This is one of those novels you’ll be thinking about long after you turn that last page. Where you are so invested in the characters and their stories, that you feel a lingering emptiness after you put the book down and realize you can’t follow their journey any further.
Set in the fictional town of Bois Sauvage, Mississippi, Sing, Unburied, Sing explores ideas of family, race, poverty and the tragedy of drug abuse. Thirteen year old Jojo, and his toddler sister, Kayla, are children of a Black mother and a White father in a town with strong racial divides and tension. Their father, Michael, is in jail and their mother, Leonie, is largely absent. The kids have been raised by their grandparents, Mam and Pop. Mam is bedridden from an ongoing battle with cancer and Pop is trying his best to act as a father figure for the kids.
After Michael calls with the news that he is being released from jail, Leonie brings Jojo and Kayla on a road-trip to collect him from Parchman Farm, the Mississippi State Penitentiary. Along the way, characters encounter ghosts from their own pasts, and the ghosts from hideous crimes of history. The magic of the story lies within these blurred lines of the real and imagined. Here, the mythical not only feels believable and consistent, but inevitable, as Ward’s lyrical language and illustrative description draws us into each moment.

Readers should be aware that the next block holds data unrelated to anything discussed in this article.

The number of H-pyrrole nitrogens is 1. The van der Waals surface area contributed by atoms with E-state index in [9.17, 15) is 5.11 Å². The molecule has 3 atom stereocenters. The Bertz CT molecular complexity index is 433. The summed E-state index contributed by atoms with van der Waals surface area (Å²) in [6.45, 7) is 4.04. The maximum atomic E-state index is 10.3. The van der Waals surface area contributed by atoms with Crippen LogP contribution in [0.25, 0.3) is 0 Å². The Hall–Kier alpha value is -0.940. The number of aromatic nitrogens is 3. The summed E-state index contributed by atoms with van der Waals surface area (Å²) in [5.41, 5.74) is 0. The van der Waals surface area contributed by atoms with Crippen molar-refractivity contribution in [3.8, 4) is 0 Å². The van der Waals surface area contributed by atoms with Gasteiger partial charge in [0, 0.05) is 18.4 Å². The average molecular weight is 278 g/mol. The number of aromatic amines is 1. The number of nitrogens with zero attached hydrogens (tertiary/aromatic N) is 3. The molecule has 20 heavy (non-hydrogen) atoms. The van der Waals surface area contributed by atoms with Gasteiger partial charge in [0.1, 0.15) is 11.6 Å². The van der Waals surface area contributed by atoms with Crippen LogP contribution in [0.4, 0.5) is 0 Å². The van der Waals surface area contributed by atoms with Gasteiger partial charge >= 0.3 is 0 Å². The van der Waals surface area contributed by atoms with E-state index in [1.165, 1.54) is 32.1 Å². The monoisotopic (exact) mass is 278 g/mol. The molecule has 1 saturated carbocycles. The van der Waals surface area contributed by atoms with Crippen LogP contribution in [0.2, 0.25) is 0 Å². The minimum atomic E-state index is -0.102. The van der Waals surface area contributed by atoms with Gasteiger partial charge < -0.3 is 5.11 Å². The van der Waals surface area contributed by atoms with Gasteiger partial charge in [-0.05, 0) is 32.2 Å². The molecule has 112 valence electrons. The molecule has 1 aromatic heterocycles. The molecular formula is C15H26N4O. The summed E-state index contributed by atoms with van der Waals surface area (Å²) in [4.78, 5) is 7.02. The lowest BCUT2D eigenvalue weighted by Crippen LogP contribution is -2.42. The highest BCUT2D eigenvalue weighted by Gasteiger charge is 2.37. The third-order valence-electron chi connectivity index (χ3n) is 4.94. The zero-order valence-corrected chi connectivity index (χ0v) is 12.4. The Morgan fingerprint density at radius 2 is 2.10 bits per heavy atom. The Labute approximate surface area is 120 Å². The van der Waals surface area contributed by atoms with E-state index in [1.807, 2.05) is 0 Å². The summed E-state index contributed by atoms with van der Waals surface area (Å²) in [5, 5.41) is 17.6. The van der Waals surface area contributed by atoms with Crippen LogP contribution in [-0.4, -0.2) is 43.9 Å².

Ward won her second National Book Award for Sing, Unburied, Sing, having first received the award in 2011 for Salvage the Bones. The book was also the first pick for the series Now Read This – an online book club by PBS and the New York Times. Each week, the site posts discussion questions and offers other curated content such as exclusive interviews with the author and reviews of the book.
Ward is an artist who looks at our world in a completely unique and beautiful way. It was a pleasure to spend time with the characters of Sing, Unburied, Sing and read this relevant and compelling story of family bonds and heartbreak.